“Darley’s son of Dubawi has gone on to maintain a ferocious pace throughout the season”

Night Of Thunder was after all an excellent performer who defeated Kingman and Australia when winning a deep 2,000 Guineas. A tough colt for Richard Hannon, he was also a Listed winner at two and successful in the Lockinge Stakes at four, thereby making a mockery of his 32,000gns yearling value (as a young horse, he wasn’t the best in front).

And although the first Group or Graded stakes winner within the first three generations of his family, he was still a Dubawi colt out of a Galileo mare who traced back to champion Forest Flower. With that in mind, a first year fee of €30,000 at Kildangan Stud didn’t look excessive.

That fee has since dropped to £15,000, the figure he commanded at Dalham Hall Stud in Newmarket this season. However, a significant rise deserves to be on the cards for 2020, when he is set to return to Kildangan.

Well supported

Last Wednesday’s Prix des Reservoirs heroine Pocket Square is reflective of some of the support that Night Of Thunder received in his first season, given she is a Juddmonte homebred from one of Prince Khalid Abdullah’s most successful families.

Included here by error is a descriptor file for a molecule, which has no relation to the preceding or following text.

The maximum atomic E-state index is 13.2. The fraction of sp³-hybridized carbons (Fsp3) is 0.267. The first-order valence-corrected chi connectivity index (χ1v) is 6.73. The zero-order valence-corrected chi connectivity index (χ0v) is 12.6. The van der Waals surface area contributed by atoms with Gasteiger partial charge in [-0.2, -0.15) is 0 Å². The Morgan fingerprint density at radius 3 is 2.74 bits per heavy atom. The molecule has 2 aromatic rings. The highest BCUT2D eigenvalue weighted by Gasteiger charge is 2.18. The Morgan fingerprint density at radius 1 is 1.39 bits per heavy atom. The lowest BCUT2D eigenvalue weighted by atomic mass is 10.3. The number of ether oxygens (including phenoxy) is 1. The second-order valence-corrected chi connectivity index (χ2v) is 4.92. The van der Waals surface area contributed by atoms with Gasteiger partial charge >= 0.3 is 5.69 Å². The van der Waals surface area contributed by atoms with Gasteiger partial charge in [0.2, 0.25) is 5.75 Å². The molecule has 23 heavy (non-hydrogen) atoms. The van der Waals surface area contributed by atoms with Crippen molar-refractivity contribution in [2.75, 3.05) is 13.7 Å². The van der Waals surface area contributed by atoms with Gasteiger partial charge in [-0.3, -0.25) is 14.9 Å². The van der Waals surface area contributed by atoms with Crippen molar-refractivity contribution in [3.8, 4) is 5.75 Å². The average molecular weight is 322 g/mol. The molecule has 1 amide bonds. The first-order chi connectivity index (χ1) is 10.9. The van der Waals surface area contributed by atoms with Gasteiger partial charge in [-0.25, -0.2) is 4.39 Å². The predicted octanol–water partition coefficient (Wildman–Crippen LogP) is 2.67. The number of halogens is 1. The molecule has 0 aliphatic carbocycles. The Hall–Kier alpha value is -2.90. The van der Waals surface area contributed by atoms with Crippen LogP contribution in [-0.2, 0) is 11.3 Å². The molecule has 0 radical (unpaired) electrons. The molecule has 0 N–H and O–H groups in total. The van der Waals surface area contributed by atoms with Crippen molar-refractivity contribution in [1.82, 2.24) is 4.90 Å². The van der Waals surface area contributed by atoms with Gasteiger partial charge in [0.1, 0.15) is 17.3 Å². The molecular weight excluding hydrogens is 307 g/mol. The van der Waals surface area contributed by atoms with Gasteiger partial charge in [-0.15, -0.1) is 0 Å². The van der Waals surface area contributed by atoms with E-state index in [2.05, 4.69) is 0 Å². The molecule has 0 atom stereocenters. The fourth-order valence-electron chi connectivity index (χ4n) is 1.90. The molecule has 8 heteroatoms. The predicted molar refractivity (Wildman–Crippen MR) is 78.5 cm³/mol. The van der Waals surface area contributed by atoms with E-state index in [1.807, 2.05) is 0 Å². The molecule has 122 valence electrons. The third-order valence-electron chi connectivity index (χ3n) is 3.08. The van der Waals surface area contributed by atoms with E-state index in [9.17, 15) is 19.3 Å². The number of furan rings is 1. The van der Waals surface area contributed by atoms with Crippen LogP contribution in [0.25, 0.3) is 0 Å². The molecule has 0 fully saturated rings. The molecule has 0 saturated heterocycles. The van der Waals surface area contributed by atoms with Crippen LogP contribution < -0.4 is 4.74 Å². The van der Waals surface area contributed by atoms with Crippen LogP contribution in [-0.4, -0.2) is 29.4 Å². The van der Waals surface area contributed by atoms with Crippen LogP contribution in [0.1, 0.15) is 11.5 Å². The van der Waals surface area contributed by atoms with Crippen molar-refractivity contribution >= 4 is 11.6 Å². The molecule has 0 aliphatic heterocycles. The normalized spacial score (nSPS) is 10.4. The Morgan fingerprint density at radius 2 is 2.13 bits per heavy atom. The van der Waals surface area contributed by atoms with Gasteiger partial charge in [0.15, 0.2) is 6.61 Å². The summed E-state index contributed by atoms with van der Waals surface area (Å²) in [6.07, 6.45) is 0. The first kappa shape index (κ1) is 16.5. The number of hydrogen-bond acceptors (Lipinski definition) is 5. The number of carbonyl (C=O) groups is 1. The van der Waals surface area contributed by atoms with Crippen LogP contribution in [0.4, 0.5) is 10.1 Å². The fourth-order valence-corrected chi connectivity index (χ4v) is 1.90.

The Roger Charlton-trained filly, who was winning for the second time in three starts at Deauville on Wednesday, descends from Peace, who entered the Juddmonte fold during the early 1980s as part of a purchased package of mares belonging to John ‘Jock’ Hay Whitney.

Whitney had paid 16,000gns for Peace through trainer Jeremy Tree at the 1967 Tattersalls Houghton Sale. Just over a year later, the Klairon filly was one of the ante-post favourites for the 1969 Classics, having made an impressive winning debut in the Blue Seal Stakes at Ascot.

Unfortunately, Peace never built on that performance, running second to subsequent 1,000 Guineas winner Full Dress in a Guineas trial back at Ascot before failing to trouble the judge in the Lingfield Oaks Trial and Coronation Stakes.

Yet she went on to become an exceptional producer, initially for Whitney as the dam of his 1976 Coronation Cup winner Quiet Fling.

Today, this family is more readily associated with Juddmonte with a number of daughters going on to make their own mark on the breeder.

For instance, the Group 2-placed Balabina, Peace’s 1984 filly by Nijinsky, is the ancestress of Provido, Byword and Finche. Another, the winning Nijinsky filly De Stael, foaled Grade 1 winner Wandesta and has featured this year as the ancestress of Rockfel Stakes winner Daahyeh and National Stakes runner-up Armory.